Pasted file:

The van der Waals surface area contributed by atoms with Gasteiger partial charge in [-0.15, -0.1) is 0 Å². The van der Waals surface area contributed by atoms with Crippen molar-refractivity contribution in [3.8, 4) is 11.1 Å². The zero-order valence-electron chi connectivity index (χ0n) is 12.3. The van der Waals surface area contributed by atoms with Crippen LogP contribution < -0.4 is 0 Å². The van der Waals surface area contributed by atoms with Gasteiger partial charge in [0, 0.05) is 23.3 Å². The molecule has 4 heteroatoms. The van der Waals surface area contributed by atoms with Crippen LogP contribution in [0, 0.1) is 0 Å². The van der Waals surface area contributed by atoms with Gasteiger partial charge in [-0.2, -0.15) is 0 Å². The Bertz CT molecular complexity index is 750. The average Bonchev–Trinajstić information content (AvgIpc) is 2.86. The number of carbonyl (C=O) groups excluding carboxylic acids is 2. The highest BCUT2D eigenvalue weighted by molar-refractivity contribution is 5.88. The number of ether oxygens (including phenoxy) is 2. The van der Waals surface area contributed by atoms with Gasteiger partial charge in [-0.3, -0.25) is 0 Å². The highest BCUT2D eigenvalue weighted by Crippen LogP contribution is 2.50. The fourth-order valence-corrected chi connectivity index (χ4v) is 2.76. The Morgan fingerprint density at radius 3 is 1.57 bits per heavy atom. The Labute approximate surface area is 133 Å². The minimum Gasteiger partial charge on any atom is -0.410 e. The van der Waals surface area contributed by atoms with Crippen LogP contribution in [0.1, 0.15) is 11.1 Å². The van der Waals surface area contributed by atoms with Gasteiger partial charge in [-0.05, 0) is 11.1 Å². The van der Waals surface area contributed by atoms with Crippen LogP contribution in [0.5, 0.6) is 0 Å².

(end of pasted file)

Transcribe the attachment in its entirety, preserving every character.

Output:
The van der Waals surface area contributed by atoms with Gasteiger partial charge in [-0.15, -0.1) is 0 Å². The van der Waals surface area contributed by atoms with Crippen molar-refractivity contribution in [3.8, 4) is 11.1 Å². The zero-order valence-electron chi connectivity index (χ0n) is 12.3. The van der Waals surface area contributed by atoms with Crippen LogP contribution < -0.4 is 0 Å². The van der Waals surface area contributed by atoms with Gasteiger partial charge in [0, 0.05) is 23.3 Å². The molecule has 4 heteroatoms. The van der Waals surface area contributed by atoms with Crippen LogP contribution in [0, 0.1) is 0 Å². The van der Waals surface area contributed by atoms with Gasteiger partial charge in [-0.2, -0.15) is 0 Å². The Bertz CT molecular complexity index is 750. The average Bonchev–Trinajstić information content (AvgIpc) is 2.86. The number of carbonyl (C=O) groups excluding carboxylic acids is 2. The highest BCUT2D eigenvalue weighted by molar-refractivity contribution is 5.88. The number of ether oxygens (including phenoxy) is 2. The van der Waals surface area contributed by atoms with Gasteiger partial charge in [-0.3, -0.25) is 0 Å². The highest BCUT2D eigenvalue weighted by Crippen LogP contribution is 2.50. The fourth-order valence-corrected chi connectivity index (χ4v) is 2.76. The Morgan fingerprint density at radius 3 is 1.57 bits per heavy atom. The Labute approximate surface area is 133 Å². The minimum Gasteiger partial charge on any atom is -0.410 e. The van der Waals surface area contributed by atoms with Crippen LogP contribution in [0.1, 0.15) is 11.1 Å². The van der Waals surface area contributed by atoms with Gasteiger partial charge in [-0.05, 0) is 11.1 Å². The van der Waals surface area contributed by atoms with Crippen LogP contribution in [0.5, 0.6) is 0 Å².